U.S. and Canadian Regulatory Senior Officials met to discuss opportunities to smooth and speed imports and exports between the two countries and enhance economic competitiveness while at the same time heightening safety standards. The RCC is made up of government officials and industry stakeholders focused on trying “to promote economic growth, job creation, and benefits to consumers and businesses through increased regulatory transparency and coordination” between the two North American giants.1 Both countries maintain a very effective regulatory system that achieves similar levels of protection. In addition, regulatory officials on both sides of the border have generally compatible regulatory values and practices.
Speeding Commerce, Safely
Of particular interest is: food safety (including plant and animal health), transportation, and pharmaceutical/personal care products. The Council is dedicated to speeding commerce while increasing safety procedures.
The RCC has already provided tangible and positive results that benefit international commerce. Consider, there is now a single window application for stakeholders, pilot projects are underway to streamline shipment inspections, joint product reviews are being conducted and simultaneously approved, common standards are being adopted, joint guidance is being issued and where possible regulations are being aligned.
The success of the RCC will benefit businesses on both sides of the border in an extraordinary fashion. All U.S. and Canadian businesses and organizations that import or export products have a huge stake in the success of this initiative.
As an example, countries around the world including the U.S. and Canada are trying to prevent the introduction and spread of wood-borne insects and diseases. Such wood-borne insects and diseases can easily hitch a ride on a wooden pallet.
Most countries throughout the world are adhering to an International Standard for Phytosanitary Measure No. 15 (ISPM 15). Simply put, this standard directs that wood materials of a thickness greater than 6mm will be heat-treated when used to ship products internationally. If a company is shipping internationally and using wooded pallets it is critical that you use heat-treated pallets (aka Wheat Stamp).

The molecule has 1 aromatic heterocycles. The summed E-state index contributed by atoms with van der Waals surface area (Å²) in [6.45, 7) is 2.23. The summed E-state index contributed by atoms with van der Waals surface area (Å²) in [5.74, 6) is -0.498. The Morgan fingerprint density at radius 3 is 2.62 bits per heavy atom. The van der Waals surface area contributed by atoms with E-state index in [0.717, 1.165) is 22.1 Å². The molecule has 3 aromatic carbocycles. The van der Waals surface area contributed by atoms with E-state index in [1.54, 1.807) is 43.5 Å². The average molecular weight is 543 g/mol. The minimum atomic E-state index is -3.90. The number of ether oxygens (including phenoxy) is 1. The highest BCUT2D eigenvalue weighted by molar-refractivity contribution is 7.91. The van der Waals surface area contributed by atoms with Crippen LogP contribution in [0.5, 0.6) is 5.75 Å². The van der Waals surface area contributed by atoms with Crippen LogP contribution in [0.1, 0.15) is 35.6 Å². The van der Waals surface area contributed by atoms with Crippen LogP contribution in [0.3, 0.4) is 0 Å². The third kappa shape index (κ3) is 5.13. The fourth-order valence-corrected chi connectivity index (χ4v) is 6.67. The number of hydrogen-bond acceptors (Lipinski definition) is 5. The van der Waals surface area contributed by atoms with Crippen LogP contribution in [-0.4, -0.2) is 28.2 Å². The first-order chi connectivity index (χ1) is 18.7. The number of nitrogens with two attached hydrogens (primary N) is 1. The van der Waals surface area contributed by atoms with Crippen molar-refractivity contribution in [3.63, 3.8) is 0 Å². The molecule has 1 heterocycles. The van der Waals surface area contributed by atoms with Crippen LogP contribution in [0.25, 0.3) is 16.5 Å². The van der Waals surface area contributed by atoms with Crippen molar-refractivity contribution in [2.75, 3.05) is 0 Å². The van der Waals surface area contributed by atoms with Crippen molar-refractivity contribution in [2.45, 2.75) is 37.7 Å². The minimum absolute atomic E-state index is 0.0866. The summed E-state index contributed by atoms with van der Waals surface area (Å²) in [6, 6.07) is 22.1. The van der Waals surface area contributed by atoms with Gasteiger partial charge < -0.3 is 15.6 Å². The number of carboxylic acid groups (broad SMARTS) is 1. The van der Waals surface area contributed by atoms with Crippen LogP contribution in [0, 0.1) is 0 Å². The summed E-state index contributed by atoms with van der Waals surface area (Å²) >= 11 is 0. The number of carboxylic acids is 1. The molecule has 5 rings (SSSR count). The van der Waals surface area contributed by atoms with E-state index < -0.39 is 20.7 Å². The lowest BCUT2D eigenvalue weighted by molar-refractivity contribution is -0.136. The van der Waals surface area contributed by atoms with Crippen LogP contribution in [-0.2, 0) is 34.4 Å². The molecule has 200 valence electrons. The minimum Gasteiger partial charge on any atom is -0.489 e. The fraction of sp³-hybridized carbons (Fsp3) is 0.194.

Using one wrong pallet can result in your entire shipment being quarantined and significantly delayed. In some cases, depending on the severity of the circumstance your shipment can be destroyed. Treated pallets display a symbol, Wheat Stamp and inspection officials at the border can easily see that the pallet was treated properly and pass them through, speeding the transportation and commercial process.
The U.S. Department of Agriculture’s Animal and Plant Health Inspection Service (APHIS) and the Canadian Food Inspection Agency (CFIA) have announced that the two countries will be phasing-in regulations adhering to the ISPM 15 standards for heat treatment and for markings. This phase-in of the ISPM standard will likely take a couple of years so that most industries can come into compliance with the international standard.
Tim Cansler, founder and senior strategist of Cansler Consulting, is a former USDA official who has dealt with multiple phytosanitary trade issues. Cansler attended the RCC meetings and participated in the discussions in how the two governments could better protect and increase cooperation between the neighboring countries.
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